Wednesday, May 18, 2005

character development: duality

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Like my wife says, we are all contradictions in terms. This is something to keep in mind when developing characters for a story, be it for your short speculative fiction, your Great Filipino Novel, your action-adventure screenplay or your epic fantasy animated TV series.

As people, we are capable of the noblest of intentions and the most unspeakable of thoughts. We love and hate, admire and envy, build and tear down, laugh at adversity and weep at the thought of injustice. Sometimes, we appreciate the beauty of simple things; sometimes we can’t be bothered to wake up to watch the sun rise. We are busy and self-centered, humble and giving of our time, selfish and ignorant, free and wise. Within each person is the ability to choose his attitude for any given circumstance, or instead be swept away, unable to cope with the situation.

Every person you see is a walking trove of stories, a living contradiction. Certainly not all of them have experiences akin to a Templar revelation, but there are many smaller stories within their frames, conversations with lovers and enemies, dreams of wealth and betterment, secret passions and activities unseen, techniques for bargaining with vendors and ways to deal with corrupt policemen, multiple travelogues of places visited, foreign words and phrases that mean more than their connotations, vespertine romances and remarkable dalliances, jeremiads of lost loved ones and the usual megillah about ungrateful friends – most seemingly prosaic, but beneath the superficies are narratives of the human condition. There are stories in everyone: your parents, your employer, the man next door, the librarian, the person across from you in the bus, the receptionist who greets you everyday, everyone. And, of course, you.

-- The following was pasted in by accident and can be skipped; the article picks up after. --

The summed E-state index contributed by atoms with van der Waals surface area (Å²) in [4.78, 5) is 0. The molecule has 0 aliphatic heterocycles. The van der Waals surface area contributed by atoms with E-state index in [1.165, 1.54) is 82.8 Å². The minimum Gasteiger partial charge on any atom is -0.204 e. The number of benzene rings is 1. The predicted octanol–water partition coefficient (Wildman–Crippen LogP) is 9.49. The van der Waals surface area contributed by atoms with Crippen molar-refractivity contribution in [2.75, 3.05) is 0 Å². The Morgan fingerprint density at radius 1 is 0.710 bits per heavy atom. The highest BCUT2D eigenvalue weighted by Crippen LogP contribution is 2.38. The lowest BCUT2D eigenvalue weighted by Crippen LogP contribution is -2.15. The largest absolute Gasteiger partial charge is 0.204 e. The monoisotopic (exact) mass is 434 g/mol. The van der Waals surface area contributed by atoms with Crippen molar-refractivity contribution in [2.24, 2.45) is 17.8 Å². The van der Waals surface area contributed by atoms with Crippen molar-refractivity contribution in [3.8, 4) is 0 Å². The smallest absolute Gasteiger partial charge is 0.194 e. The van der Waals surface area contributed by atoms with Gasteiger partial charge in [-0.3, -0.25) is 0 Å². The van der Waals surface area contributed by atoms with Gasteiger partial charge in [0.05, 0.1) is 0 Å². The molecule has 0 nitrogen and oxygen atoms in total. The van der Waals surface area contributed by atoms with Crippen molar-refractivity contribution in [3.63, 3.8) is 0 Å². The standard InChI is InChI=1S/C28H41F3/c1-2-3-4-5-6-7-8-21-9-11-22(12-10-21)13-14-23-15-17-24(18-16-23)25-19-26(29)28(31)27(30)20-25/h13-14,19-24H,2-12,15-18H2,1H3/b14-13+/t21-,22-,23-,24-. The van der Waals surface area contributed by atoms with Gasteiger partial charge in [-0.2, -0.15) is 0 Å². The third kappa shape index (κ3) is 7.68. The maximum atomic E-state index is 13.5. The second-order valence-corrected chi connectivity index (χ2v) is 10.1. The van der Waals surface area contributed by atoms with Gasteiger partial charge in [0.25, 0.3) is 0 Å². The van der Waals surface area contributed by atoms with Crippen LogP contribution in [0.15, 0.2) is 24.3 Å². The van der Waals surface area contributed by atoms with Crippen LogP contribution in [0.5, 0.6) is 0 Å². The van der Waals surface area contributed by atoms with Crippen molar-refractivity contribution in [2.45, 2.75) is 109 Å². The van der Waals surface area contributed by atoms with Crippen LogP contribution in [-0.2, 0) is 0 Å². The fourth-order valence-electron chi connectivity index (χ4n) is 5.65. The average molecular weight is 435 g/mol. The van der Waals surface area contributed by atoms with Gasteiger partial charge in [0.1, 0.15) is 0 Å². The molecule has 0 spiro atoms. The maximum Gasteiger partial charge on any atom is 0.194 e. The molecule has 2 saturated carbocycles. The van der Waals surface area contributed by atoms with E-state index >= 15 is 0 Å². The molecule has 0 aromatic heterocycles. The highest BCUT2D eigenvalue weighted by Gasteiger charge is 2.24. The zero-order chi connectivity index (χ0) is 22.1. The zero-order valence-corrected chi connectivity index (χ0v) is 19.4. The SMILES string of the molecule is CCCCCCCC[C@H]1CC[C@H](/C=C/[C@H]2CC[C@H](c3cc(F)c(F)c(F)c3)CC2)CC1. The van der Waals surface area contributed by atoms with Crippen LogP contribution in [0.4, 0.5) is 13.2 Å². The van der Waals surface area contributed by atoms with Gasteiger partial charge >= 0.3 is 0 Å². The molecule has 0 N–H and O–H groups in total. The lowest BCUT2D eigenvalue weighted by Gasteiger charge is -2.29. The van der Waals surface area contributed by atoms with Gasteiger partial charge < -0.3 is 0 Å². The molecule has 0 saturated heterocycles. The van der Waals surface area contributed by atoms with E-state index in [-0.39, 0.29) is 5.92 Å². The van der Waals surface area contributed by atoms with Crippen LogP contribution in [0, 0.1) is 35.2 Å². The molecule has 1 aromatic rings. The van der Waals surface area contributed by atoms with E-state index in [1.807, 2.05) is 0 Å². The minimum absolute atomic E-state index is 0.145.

Fiction mines the lives of people, their flaws and fears, their loves and hopes, their small moments of joy and sorrow. Writers expose dualities, the inherent blemishes that make people interesting. Texts abound with both hero and anti-hero, and the protagonist is not necessarily a perfect person (if she was, she’d be boring to read). What happens in terms of plot is secondary if you focus on character and write character-driven narratives. These are the characters that are memorable to reader because they struggle to understand what’s going on, striving to live within the boundaries of the pages to the best of their abilities. Sometimes they succeed, sometimes they don’t, but it is how they react to the struggle that exposes their natures, that makes them living beings that the reader can root for or at least identify with.

So, where do ideas for characters come from? Honestly, ideas for characters are as common as dirt. A writing workshop or an evening out with friends can generate more than you can immediately use. For the role-playing games I run, I’ve developed numerous interesting characters through the years. The best resource? The people around you. So are good characters, like good ideas, rare? I believe in the old adage that says there is nothing new under the sun. Stories, like the ideas within them and the characters that inhabit them, are as old as the first dreams of man. We reinvent them and express them in new ways that are relevant to us as storytellers in this day and age, as well as to our purpose in telling the story.

How can textured characters be developed in a matter of pages or paragraphs? By exploring their duality: giving them flaws to deal with as they seek to achieve their goals. An easy temptation is to caricature or stereotype, placing characterization low on the totem pole of priorities and giving the privileged position to the idea. A quick common method by lazy writer is to resort to the Archetype and leave it at that*. This results in flat, uninteresting characters that speak the same way and react predictably, stultifying the reader with personalities that are the equivalent of a brown paper bag. This is laziness, pure and simple.

Consider duality as you write your characters: think of your characters as real people and think of the people you know as characters, then bring the interesting things you learn to the page.

* Joseph Campbell is much abused in this regard. His observations of Archetypes are not meant to be used like cardboard cutouts**. They are unconscious representations that populated myth and legend. You do not deliberately create something unconscious. It remains an interesting critical method though.

**This is also a sad flaw of most role-playing game systems – the reliance on Archetypes. This has led to poor creative writing from fantasy writers whose exposure to character creation is with the rulebooks of the games they played (from the distant past all the way to the revised White Wolf and d20 games). Better to draw from real life or (gasp) literature.


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